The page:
A New Look — and Name — for ONE UN New York

Not-so-heavy metal, 1970s style.

Not-so-heavy metal, 1970s style.

North by Northwest, one of my favorite movies, was on television recently. Which got me thinking about the United Nations General Assembly Building, a magnificent international style classic just seven year old when the movie was released in 1959. Which got me thinking about the Millenium UN Plaza, the once-gleaming, twin-towered hotel designed by architect Kevin Roche and planted across the street from the United Nations in 1976.

The 40-story hotel looked shopworn when I visited a while back. But that was then.  Last fall the hotel unveiled the $30 million renovation of its West Tower consisting of 129 rooms, 25 suites and a new club for guests perched on the 30th floor.

To underscore the changes, the hotel slimmed down – and capped up — its name to become ONE UN New York, a less-corporate-sounding nod to its One UN Plaza address. I stopped by for a look.

Roche didn’t design the General Assembly Building, but he worked in the planning office of the United Nations Headquarters early in his career.  The minimalist hotel tower he created

Awaiting bags to sniff.

Awaiting bags to sniff.

two decades later with its shimmering glass and metal facade stands across from the UN as a worthy foil, one with a dash of disco flash.  A police dog prowls the front door, sniffing every bag that enters (another reminder you’re in the shadow of the UN).

The lobby, a High 70s hall of mirrors and green marble awaiting a redo sometime this year, still makes me want to hum Donna Summer’s greatest hits. But it’s been tweaked with sleek sofas in the sunken seating area and a smart new grab-and-go Café stocked with Illy coffee and agreeably priced, pre-fab salads, sandwiches and cupcakes you can eat in the lobby or take upstairs to sidestep room service.

A marble-encased alcove leads to the West Tower elevators, which swoop you up to the 29th floor. Guest rooms begin here, and Roche endowed them with two blessings – generous size (the smallest are 367 square feet) and edgy shapes (we didn’t see any obvious squares or rectangles).

The suites I saw resembled small apartments – and a not-so-small apartment in the case of

Suite life.

Sitting pretty in a suite.

the duplex we visited.  Devised by French designer Didier Gomez, rooms are contemporary and comfortable with sufficient edge to stave off visual boredom but not enough to offend.

The clean-lined furniture rich in mid-century inflections looks thoroughly at home in mid-century rooms outfitted with floor-to-ceiling windows, some sharply angled. And while the white walls are almost devoid of ornament, riotously patterned carpeting that calls to mind giant Zen stones is a reminder that the floor is a fifth wall.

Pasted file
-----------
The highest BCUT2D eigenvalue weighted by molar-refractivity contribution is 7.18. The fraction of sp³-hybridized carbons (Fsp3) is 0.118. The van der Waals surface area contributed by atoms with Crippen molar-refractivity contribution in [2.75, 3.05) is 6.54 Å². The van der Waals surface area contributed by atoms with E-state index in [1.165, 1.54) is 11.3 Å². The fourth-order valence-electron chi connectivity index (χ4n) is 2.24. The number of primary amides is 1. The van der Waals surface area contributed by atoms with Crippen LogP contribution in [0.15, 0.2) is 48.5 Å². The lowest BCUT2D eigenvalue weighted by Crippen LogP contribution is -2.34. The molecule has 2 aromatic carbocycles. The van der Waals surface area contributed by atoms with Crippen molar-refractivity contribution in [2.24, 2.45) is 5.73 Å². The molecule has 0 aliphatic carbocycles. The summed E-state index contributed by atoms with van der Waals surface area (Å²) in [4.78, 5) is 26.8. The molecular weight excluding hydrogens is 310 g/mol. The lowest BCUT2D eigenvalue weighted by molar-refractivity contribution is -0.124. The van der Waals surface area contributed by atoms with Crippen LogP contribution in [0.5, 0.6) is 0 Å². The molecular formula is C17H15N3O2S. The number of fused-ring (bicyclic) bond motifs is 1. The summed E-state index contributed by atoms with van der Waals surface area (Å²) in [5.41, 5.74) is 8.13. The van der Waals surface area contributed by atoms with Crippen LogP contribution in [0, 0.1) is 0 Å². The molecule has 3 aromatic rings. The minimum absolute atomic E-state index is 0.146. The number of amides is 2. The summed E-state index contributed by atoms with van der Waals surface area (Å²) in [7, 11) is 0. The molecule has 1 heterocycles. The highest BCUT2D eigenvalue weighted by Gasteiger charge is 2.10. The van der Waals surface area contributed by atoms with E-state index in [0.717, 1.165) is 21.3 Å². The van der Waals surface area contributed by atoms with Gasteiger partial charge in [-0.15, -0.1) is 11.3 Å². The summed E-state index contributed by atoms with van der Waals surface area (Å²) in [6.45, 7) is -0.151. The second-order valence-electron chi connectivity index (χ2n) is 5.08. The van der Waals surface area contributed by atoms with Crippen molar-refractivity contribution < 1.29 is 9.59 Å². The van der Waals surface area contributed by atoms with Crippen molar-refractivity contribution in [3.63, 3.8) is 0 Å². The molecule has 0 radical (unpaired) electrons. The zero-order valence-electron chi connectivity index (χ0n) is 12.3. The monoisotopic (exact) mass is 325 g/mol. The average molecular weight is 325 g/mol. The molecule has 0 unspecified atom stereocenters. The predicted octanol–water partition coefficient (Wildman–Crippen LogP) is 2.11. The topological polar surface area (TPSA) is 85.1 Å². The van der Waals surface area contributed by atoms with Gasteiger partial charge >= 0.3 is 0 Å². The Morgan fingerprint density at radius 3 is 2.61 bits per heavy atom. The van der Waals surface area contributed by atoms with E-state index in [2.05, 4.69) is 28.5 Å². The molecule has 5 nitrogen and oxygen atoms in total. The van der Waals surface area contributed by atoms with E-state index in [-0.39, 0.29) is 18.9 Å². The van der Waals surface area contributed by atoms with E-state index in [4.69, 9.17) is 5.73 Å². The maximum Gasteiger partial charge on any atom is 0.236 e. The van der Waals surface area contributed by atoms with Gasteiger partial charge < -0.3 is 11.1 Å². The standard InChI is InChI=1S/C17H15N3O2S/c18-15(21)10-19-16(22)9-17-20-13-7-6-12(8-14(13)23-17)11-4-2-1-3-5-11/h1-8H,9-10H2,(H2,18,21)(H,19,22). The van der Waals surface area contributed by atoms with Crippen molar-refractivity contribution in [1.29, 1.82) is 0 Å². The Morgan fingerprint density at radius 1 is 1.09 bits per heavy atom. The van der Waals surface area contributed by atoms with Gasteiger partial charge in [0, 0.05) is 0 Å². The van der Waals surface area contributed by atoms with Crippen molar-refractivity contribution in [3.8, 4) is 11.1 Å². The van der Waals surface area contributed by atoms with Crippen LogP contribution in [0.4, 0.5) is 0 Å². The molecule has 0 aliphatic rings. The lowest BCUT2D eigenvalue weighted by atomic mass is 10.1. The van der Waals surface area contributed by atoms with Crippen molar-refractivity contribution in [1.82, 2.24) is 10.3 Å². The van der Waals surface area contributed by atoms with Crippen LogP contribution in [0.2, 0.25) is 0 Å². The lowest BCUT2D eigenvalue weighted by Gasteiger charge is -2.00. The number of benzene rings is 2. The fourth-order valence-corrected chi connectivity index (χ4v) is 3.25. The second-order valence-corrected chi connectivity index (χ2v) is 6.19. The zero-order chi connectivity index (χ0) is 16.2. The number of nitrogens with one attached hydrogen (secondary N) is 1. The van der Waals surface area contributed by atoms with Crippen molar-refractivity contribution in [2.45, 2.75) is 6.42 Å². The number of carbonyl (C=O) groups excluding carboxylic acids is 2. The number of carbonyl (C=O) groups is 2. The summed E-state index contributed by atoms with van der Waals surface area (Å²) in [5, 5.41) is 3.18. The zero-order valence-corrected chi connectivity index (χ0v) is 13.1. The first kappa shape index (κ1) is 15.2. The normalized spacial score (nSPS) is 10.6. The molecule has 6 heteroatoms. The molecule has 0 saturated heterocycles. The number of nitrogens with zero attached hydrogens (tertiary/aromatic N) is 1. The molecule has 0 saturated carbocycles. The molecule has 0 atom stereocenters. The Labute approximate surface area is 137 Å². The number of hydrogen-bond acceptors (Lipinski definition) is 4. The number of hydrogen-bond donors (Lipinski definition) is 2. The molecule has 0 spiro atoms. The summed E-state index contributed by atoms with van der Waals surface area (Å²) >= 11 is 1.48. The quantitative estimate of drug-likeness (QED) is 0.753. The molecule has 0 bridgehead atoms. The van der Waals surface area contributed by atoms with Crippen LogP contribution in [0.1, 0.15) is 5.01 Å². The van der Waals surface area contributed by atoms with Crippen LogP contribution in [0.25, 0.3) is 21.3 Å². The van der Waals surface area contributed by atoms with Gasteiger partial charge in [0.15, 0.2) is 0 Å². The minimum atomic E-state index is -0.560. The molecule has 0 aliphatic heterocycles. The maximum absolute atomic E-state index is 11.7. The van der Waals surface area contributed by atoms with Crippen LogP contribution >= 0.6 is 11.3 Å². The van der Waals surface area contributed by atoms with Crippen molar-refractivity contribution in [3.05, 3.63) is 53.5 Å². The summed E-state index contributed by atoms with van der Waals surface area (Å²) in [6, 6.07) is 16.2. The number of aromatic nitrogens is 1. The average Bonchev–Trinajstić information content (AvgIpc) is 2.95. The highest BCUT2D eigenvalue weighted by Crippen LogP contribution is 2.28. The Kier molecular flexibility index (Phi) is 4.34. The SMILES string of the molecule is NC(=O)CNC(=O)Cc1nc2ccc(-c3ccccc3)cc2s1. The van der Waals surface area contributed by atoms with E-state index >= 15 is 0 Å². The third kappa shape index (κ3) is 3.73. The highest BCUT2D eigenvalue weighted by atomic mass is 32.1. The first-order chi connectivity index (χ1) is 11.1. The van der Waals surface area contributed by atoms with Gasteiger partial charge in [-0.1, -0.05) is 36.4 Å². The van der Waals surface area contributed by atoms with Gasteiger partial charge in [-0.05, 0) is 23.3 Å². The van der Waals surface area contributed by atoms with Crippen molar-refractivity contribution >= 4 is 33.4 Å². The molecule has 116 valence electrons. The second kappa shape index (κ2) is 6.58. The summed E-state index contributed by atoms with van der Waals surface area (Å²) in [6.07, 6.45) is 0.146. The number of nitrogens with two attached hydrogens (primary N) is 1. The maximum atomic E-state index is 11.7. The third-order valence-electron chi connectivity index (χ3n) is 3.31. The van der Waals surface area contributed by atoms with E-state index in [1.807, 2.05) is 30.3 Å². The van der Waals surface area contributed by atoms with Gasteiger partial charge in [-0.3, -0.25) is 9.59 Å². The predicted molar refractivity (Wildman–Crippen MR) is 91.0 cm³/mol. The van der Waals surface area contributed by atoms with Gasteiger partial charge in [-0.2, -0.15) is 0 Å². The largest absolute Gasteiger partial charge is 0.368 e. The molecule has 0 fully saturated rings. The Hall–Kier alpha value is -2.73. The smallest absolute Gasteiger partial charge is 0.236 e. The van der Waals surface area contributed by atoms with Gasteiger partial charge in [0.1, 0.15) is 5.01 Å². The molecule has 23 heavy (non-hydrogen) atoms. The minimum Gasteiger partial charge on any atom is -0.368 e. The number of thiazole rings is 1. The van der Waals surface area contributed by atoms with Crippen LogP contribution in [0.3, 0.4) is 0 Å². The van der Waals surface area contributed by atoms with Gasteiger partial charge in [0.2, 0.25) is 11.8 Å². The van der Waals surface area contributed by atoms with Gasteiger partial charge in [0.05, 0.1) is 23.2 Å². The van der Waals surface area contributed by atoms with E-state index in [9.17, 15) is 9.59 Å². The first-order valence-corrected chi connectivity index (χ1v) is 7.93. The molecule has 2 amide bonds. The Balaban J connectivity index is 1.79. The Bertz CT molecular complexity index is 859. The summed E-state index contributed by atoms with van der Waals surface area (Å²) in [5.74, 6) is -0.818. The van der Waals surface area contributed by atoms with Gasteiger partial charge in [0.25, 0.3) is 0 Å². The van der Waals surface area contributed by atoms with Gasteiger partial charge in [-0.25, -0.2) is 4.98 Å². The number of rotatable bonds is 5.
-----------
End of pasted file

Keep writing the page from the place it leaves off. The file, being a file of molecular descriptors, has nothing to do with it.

In the sleeping area, a cocoa-colored accent wall creates a serene backdrop for the simple

Snooze area.

Suite sleep.

white-sheeted bed. The flatpanel TV is angled in front of the window for in-bed viewing.

Bathrooms I saw were big, up-to-date and inviting, with angled soaking tubs and sleek toilets with squared edges.

International delegations will no doubt feel at home here but so should families (the hotel features a pool and tennis courts).  Guests who spring for the West Tower also can visit the Skyline Club, which serves up a comp continental breakfast, evening cocktails and a spacious sitting area with postcard views of the UN.

Indeed, views are a notable perk, whether from the club or the rooms. Yes, the hotel all-but-hugs the East River making points west of the United Nations a trek. But book the right room and on a clear day you can see all the way to the top of Freedom Tower at the tip of Manhattan.  Or you can gaze at the spire of the Chrysler Building. Or the movie buff in you can pretend you’re Cary Grant and look onto the big blue tower where Lester Townsend assembled the General Assembly — and where Ban Ki-moon assembles it now.

ONE UN New York, One United Nations Plaza at East 44th Street; 212 758-1234. West Tower rooms from $380, East Tower (unrenovated) rooms from $220.




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